By Andrew Ford. Published July 2, 2020.
Bad cops can no longer hide their misdeeds when they’re seeking new law enforcement jobs in New Jersey.
Gov. Phil Murphy signed into law Wednesday a police reform inspired by Asbury Park Press reporting that requires police agencies to share an officer’s closely guarded personnel files when that cop is applying to work at a new department.
“Operating with minimal information does more harm than good when it comes to hiring an officer charged to serve and protect,” the bill’s main sponsor, Assemblyman Gordon M. Johnson, D-Bergen, said in a statement issued by the governor’s office. “With this legislation, we intend to give departments and jurisdictions all the information they need to determine if an applicant is the right fit. For us to reform police culture, we must ensure agencies are first aware of any disciplinary history.”
Johnson, the Assembly’s speaker pro tempore, credited the Press with inspiring him to file the bill in remarks to the Assembly Monday, underscoring “the importance of having a free press.”
Johnson attended a 2018 public forum on police accountability hosted by the Press, along with Sen. Declan O’Scanlon, R-Monmouth, who sponsored the bill in the Senate.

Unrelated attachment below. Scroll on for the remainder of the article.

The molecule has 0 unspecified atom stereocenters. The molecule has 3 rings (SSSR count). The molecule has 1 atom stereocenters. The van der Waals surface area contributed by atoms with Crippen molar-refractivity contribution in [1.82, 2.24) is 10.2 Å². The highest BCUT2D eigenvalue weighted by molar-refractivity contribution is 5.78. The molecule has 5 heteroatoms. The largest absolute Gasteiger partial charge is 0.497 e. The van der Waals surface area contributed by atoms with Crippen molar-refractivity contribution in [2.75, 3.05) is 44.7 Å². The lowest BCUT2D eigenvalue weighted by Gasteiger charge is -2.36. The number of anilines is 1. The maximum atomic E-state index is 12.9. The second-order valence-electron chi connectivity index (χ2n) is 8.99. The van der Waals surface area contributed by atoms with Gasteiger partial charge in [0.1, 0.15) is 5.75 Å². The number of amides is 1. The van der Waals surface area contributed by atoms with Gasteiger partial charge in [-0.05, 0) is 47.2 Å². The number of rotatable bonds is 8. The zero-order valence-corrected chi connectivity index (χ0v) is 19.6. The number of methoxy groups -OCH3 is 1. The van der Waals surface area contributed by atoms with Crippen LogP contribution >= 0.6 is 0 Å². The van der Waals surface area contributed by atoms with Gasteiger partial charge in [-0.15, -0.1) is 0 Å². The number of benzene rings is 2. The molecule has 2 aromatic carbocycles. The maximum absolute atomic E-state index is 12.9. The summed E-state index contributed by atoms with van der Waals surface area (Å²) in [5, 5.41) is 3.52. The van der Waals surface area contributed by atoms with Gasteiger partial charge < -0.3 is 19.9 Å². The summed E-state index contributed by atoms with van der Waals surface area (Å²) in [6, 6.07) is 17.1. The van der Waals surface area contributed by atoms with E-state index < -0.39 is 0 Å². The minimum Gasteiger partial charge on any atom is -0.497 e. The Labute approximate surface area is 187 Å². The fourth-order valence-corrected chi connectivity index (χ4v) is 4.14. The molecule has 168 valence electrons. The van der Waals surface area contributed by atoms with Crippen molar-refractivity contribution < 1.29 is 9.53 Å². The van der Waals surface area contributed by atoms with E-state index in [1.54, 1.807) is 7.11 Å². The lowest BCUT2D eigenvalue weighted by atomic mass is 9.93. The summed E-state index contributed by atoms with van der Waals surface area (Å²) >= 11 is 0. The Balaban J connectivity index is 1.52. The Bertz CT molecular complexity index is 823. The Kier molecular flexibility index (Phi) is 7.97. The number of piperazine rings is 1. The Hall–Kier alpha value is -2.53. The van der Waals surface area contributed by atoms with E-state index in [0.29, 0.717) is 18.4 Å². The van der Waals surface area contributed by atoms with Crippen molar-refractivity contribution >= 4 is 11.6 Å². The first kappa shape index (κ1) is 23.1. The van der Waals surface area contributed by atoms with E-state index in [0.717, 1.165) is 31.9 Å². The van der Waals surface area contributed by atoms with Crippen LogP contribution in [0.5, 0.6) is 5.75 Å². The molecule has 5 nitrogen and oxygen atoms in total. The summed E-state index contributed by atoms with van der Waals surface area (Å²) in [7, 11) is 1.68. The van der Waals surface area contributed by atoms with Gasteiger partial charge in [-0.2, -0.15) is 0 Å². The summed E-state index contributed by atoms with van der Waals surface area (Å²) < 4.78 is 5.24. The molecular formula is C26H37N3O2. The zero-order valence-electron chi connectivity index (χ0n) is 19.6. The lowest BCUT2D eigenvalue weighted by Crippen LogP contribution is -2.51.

The Press exposed police accountability gaps that allowed 68 officers to face discipline and quietly resign, three of whom moved on to new jobs in law enforcement. The officers were frequently protected by secret separation agreements that muzzled departments.
The departments were typically required to guarantee the officer a neutral reference for future employers. They would simply confirm dates of employment for an inquiring police agency and stay silent on allegations of misconduct by the officer.
The law signed Wednesday demolishes such agreements going forward, declaring future contracts that would stop departments from sharing an officer’s files “against public policy and unenforceable.”
Records of an officer’s discipline still remain hidden from the public. But those records would be revealed under reforms proposed in the Senate and Assembly during a wave of concern about police accountability following the killing of George Floyd by Minneapolis police officers.
The governor signed the Press-inspired police reform along with two other criminal justice bills. One helps former prisoners receive assistance such as Medicaid, food stamps, and medication. The other speeds up the process of reworking the juvenile justice system.
“I’ve been clear that New Jersey will be as aggressive as any state in the nation in our efforts to reform a criminal justice system that has largely failed our Black and brown communities for far too long,” Murphy said in a statement. “Among other important changes, these measures promote a greater degree of professionalism in law enforcement hiring practices and ensure that young people and formerly incarcerated individuals who are re-entering society are provided with a meaningful chance to reach their full potential.”